A teenager must share a lifeboat in the middle of the Pacific Ocean with a hungry Bengal tiger. It sounds like a premise worthy of a "Far Side" cartoon, but Life of Pi so meticulously sets up its outlandish survival tale that director Ang Lee delivers the year's most original and visually enthralling film.
Based on the novel by Yann Martel, the narrative unfolds as a tale shared by grown-up Pi Patel (Irrfan Khan) with a frustrated writer (Rafe Spall) seeking an amazing story. An Indian living in Canada, Pi describes a life filled with anecdotes worthy of, well, a quirky piece of literature. He recounts being named "Piscine Molitor Patel" after a Parisian swimming pool complex, but that he adopted the nickname "Pi" once his schoolmates realized that his real first name sounds like "pissing."
Pi's father owns a zoo, and when the family moves to Canada to escape India's political unrest, the Patel's Japanese freighter sinks, leaving teenage Pi (Suraj Sharma) as the only survivor. The only human one, that is. A few of the zoo animals also make it to the lifeboat, but eventually Pi finds himself alone on the ocean with a tiger named Richard Parker. Sharma gives a remarkably affecting performance, playing long, dialogue-free scenes opposite CGI animals.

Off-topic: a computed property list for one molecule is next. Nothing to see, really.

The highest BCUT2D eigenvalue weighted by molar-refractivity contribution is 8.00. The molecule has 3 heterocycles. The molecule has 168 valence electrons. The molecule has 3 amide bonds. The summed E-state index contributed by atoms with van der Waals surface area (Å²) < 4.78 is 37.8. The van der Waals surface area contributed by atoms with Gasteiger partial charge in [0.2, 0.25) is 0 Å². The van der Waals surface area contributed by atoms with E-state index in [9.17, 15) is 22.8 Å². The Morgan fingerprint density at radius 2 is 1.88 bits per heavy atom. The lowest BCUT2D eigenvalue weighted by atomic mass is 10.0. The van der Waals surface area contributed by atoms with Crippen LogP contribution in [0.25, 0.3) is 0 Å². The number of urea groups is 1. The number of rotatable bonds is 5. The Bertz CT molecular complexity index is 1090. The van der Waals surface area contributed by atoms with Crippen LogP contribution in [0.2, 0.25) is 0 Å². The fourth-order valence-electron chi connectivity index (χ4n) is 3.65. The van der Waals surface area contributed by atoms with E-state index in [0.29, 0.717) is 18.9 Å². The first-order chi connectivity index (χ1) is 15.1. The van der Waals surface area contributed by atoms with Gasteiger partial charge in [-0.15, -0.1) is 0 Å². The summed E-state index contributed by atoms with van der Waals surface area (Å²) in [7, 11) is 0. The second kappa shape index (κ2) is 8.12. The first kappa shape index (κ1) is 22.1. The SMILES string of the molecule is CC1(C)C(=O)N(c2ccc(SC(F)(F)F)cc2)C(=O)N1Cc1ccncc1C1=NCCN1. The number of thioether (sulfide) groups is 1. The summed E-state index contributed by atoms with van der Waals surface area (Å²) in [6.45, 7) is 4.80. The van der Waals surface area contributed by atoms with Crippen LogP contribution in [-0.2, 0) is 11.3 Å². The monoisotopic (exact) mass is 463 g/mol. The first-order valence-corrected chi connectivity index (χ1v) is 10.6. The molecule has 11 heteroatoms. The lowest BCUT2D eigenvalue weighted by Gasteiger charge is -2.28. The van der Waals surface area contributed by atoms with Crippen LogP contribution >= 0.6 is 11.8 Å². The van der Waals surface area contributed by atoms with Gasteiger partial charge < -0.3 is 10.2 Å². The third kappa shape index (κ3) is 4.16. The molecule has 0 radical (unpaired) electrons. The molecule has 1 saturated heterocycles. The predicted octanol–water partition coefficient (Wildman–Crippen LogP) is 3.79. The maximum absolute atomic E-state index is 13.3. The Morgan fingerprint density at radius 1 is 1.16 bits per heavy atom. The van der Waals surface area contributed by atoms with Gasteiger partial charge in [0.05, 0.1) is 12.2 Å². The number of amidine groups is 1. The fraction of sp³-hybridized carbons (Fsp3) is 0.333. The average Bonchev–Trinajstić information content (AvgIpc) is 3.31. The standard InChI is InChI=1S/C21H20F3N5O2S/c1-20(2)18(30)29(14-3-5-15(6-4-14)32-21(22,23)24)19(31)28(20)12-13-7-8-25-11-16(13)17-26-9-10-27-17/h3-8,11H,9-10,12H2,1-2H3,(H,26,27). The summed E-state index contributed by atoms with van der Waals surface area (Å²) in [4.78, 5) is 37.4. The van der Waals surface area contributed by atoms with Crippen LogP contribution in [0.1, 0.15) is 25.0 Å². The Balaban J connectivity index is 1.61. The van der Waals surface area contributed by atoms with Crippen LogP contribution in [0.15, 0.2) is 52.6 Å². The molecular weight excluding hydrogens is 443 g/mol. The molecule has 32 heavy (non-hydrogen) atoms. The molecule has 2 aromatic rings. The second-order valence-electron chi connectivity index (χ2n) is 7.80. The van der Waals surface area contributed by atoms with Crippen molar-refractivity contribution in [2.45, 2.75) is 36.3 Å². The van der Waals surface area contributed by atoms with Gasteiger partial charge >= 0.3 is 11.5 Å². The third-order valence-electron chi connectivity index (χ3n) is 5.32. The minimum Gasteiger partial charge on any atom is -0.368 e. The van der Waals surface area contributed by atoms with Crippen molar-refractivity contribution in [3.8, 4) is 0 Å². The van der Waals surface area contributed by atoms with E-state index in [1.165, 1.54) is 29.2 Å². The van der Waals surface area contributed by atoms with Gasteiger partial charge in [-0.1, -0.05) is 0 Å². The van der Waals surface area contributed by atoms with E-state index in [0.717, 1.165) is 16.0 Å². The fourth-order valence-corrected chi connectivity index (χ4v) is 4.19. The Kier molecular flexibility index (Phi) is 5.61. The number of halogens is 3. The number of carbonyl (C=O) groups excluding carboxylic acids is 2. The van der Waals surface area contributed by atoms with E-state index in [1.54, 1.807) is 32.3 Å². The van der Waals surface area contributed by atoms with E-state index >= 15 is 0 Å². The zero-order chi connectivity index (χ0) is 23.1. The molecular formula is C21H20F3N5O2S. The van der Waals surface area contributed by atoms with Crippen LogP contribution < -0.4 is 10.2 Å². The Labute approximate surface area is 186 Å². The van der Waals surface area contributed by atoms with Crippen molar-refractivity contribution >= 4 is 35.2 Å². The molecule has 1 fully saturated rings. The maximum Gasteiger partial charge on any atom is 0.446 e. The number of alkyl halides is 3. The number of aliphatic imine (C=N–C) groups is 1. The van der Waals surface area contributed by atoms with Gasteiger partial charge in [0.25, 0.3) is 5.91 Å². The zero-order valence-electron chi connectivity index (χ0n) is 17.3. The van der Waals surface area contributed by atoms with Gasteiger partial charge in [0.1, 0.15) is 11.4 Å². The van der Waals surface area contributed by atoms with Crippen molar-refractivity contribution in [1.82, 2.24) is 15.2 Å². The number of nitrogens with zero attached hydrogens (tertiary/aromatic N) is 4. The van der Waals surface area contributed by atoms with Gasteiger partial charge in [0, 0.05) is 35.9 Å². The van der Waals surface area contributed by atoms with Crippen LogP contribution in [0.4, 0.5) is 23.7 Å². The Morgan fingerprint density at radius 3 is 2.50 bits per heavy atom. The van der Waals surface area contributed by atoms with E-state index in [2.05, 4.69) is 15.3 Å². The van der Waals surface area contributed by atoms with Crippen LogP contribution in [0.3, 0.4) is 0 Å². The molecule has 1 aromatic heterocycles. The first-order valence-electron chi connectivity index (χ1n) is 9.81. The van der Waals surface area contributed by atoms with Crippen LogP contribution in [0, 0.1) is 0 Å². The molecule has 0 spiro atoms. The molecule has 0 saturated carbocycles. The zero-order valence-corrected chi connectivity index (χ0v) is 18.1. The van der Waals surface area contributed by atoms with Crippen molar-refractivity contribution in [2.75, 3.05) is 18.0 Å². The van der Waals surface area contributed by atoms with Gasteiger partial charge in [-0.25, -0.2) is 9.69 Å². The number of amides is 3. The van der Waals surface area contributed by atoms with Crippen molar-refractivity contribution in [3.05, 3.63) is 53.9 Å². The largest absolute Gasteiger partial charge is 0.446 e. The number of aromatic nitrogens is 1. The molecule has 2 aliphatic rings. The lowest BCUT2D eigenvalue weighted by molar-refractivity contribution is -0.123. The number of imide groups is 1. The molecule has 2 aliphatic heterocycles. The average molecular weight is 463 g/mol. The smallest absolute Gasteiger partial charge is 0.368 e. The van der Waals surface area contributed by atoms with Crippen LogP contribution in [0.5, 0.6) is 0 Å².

Life of Pi partly serves as a primer for both wild-animal behavior and survival at sea. Pi ingeniously tethers a makeshift raft to the lifeboat, so he can stay afloat while remaining out of claws' reach. Lee and cinematographer Claudio Miranda render the fanciful tale in luminous images, with one sequence showing the becalmed, glassy ocean reflecting the pink sky of dawn, as if Pi and the boat are hovering in the clouds. With scenes of exotic animals raising their muzzles to the audience, the film's 3-D effects enhance the story rather than distract from it.
Life of Pi resonates with literary works from The Jungle Book to the story of Jonah and the whale, and the film nudges the audience toward a spiritual interpretation, since Pi claims to practice at least three of the world's major religions. Even if you're skeptical about whether Pi's story proves the existence of God, the film provides a moving commentary on our need for stories to make sense out of the world.